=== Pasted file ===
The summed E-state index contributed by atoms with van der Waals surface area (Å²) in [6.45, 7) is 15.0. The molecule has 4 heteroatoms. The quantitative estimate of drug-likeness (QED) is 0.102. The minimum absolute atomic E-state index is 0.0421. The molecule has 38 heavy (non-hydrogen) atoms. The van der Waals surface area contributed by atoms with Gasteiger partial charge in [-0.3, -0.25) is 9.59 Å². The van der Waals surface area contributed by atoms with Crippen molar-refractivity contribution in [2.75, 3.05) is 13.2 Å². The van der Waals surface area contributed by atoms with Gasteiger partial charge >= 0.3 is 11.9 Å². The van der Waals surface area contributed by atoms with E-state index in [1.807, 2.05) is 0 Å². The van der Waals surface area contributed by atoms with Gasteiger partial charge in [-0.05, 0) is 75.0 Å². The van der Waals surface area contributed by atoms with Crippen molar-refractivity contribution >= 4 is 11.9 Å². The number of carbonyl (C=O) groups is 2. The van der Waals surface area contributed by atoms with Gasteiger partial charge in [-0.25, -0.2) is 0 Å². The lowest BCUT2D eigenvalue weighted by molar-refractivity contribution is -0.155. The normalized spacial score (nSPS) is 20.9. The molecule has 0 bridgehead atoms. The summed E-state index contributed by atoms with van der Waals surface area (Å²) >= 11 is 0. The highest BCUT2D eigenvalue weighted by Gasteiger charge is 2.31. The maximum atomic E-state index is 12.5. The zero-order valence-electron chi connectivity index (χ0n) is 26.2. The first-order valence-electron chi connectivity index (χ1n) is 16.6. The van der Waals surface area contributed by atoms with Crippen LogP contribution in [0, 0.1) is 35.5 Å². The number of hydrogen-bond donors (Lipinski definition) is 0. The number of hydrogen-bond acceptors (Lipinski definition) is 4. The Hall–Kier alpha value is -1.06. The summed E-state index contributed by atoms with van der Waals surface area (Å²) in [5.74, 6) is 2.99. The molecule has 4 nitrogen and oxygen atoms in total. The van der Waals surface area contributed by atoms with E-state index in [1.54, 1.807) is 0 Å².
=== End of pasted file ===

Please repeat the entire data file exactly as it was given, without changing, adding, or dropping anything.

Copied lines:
The summed E-state index contributed by atoms with van der Waals surface area (Å²) in [6.45, 7) is 15.0. The molecule has 4 heteroatoms. The quantitative estimate of drug-likeness (QED) is 0.102. The minimum absolute atomic E-state index is 0.0421. The molecule has 38 heavy (non-hydrogen) atoms. The van der Waals surface area contributed by atoms with Gasteiger partial charge in [-0.3, -0.25) is 9.59 Å². The van der Waals surface area contributed by atoms with Crippen molar-refractivity contribution in [2.75, 3.05) is 13.2 Å². The van der Waals surface area contributed by atoms with Gasteiger partial charge >= 0.3 is 11.9 Å². The van der Waals surface area contributed by atoms with E-state index in [1.807, 2.05) is 0 Å². The van der Waals surface area contributed by atoms with Gasteiger partial charge in [-0.05, 0) is 75.0 Å². The van der Waals surface area contributed by atoms with Crippen molar-refractivity contribution >= 4 is 11.9 Å². The number of carbonyl (C=O) groups is 2. The van der Waals surface area contributed by atoms with Gasteiger partial charge in [-0.25, -0.2) is 0 Å². The lowest BCUT2D eigenvalue weighted by molar-refractivity contribution is -0.155. The normalized spacial score (nSPS) is 20.9. The molecule has 0 bridgehead atoms. The summed E-state index contributed by atoms with van der Waals surface area (Å²) >= 11 is 0. The highest BCUT2D eigenvalue weighted by Gasteiger charge is 2.31. The maximum atomic E-state index is 12.5. The zero-order valence-electron chi connectivity index (χ0n) is 26.2. The first-order valence-electron chi connectivity index (χ1n) is 16.6. The van der Waals surface area contributed by atoms with Crippen LogP contribution in [0, 0.1) is 35.5 Å². The number of hydrogen-bond donors (Lipinski definition) is 0. The number of hydrogen-bond acceptors (Lipinski definition) is 4. The Hall–Kier alpha value is -1.06. The summed E-state index contributed by atoms with van der Waals surface area (Å²) in [5.74, 6) is 2.99. The molecule has 4 nitrogen and oxygen atoms in total. The van der Waals surface area contributed by atoms with E-state index in [1.54, 1.807) is 0 Å².